If the issue is minor then it probably won’t need a specialist – tile replacement can be carried out by any suitably-qualified handyman who is comfortable working at heights. However, if the problem is more serious you might need to seek more information about the problems and how much they would cost to fix.

Subsidence

Homebuyers can become very nervous about any internal or external cracks that they see in a property they want to buy. However, not all cracks are serious, especially in plaster, and not all cracks mean that the house is suffering from subsidence or structural movement. Subsidence is when the ground beneath the property moves downwards because of a change in soil water content. The most common cause of this is vegetation, particularly trees, removing water from the soil, but subsidence can also be caused by a damaged drain or water pipe. Subsidence affects the stability of the property, which not only makes it difficult to insure but could also be a real danger for inhabitants.

If subsidence is there , you will need a professional assessment and details of require repairs which could cost tens of thousands of pounds. Subsidence can be treated by fixing the underlying cause, for example by removing problematic vegetation or repairing damaged pipes or drains. As a last resort the foundations of the property can be underpinned, but this option is often expensive and time-consuming. After repair works have taken place the area in question will need to be monitored over time.

Japanese Knotweed

Japanese Knotweed is a fast growing and invasive plant. It can be very difficult to eradicate as it’s pervasive and also resistant to certain methods of control. Its deep roots mean the plant has potential, if unmanaged, to cause major structural damage to properties. It can cause cracks in driveways whether tarmac and brickwork, and may block drains running under your property as it seeks out the light and water it needs to flourish.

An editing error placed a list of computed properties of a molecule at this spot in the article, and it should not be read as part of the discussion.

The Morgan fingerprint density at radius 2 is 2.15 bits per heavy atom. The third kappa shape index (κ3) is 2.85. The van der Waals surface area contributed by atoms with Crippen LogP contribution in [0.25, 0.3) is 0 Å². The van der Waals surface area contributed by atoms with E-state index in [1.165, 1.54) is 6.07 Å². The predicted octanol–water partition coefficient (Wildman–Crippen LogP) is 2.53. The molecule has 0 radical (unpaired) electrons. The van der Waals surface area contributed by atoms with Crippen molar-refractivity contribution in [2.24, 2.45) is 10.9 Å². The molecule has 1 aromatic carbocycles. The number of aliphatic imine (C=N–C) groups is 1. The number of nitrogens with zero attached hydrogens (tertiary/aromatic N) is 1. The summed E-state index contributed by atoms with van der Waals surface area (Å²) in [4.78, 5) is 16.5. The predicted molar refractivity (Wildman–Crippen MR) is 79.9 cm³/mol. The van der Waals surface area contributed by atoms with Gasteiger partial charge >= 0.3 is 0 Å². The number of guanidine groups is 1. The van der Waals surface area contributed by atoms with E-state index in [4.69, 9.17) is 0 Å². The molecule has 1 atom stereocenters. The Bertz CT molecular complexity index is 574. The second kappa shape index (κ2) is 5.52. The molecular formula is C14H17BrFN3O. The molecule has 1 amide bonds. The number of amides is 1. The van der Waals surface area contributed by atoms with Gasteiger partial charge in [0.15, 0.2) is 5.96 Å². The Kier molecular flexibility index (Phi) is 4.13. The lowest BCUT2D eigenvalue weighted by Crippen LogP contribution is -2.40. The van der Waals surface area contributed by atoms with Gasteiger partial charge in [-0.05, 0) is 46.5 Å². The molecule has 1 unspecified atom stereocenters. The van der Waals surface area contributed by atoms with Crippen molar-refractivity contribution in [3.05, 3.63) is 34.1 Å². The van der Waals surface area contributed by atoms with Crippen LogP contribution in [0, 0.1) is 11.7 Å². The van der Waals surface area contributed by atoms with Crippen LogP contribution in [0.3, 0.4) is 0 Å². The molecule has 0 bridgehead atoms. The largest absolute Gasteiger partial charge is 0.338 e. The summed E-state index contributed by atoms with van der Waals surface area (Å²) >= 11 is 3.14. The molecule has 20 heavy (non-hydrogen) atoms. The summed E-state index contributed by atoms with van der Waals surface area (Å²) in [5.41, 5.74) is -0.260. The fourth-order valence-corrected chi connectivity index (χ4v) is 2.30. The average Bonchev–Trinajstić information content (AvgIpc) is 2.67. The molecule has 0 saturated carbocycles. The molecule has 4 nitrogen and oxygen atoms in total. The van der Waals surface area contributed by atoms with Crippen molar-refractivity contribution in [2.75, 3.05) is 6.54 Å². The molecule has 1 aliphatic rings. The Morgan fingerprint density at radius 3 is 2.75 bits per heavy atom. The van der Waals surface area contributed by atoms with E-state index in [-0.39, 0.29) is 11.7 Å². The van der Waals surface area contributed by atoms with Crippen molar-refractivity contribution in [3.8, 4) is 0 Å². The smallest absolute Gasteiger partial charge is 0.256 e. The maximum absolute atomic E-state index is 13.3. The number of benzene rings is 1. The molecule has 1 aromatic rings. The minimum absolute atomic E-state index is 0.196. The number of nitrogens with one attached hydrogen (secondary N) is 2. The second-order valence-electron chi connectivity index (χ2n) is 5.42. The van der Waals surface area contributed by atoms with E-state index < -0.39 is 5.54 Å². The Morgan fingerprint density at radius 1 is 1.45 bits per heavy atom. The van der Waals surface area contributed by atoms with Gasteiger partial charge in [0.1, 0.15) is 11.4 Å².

There is no need for a total panic, it is no longer the deal-breaker it once was. If it is spotted early, before the root system has managed to mature, it is much easier to get rid of. There are treatments available now that come with an insurance backed guarantee and if there is one in place it should mean that you are able to secure a mortgage. There are even insurance policies available now to protect from Japanese Knotweed, which will cover the cost of treatment, repairs and legal expenses should the Knotweed spread to neighbour’s properties. You can also insure against a drop in property value should the Knotweed return. You can read more about Japanese Knotweed in our blog, Don’t Panic, it’s Only Japanese Knotweed! 

These are Some Common House Survey Problems

These are just some of the common house survey problems we come across when we are performing surveys. It does highlight the benefit of having a survey before you decide to buy, it can put you in a much stronger position to renegotiate if problems are found. You can also ask for repairs to be done before you agree to buy.

If you are just starting on your house-hunting journey, or you have found a property yo like and would like a professional, independent survey from a company that puts customer service at the heart of what we do, then please do get in touch. All of our surveyors are RICS registered, approachable and happy to discuss the findings of the report and its implications with you.

You can fill out the form on our contact page or call 0330 088 5040  to speak to one of the team.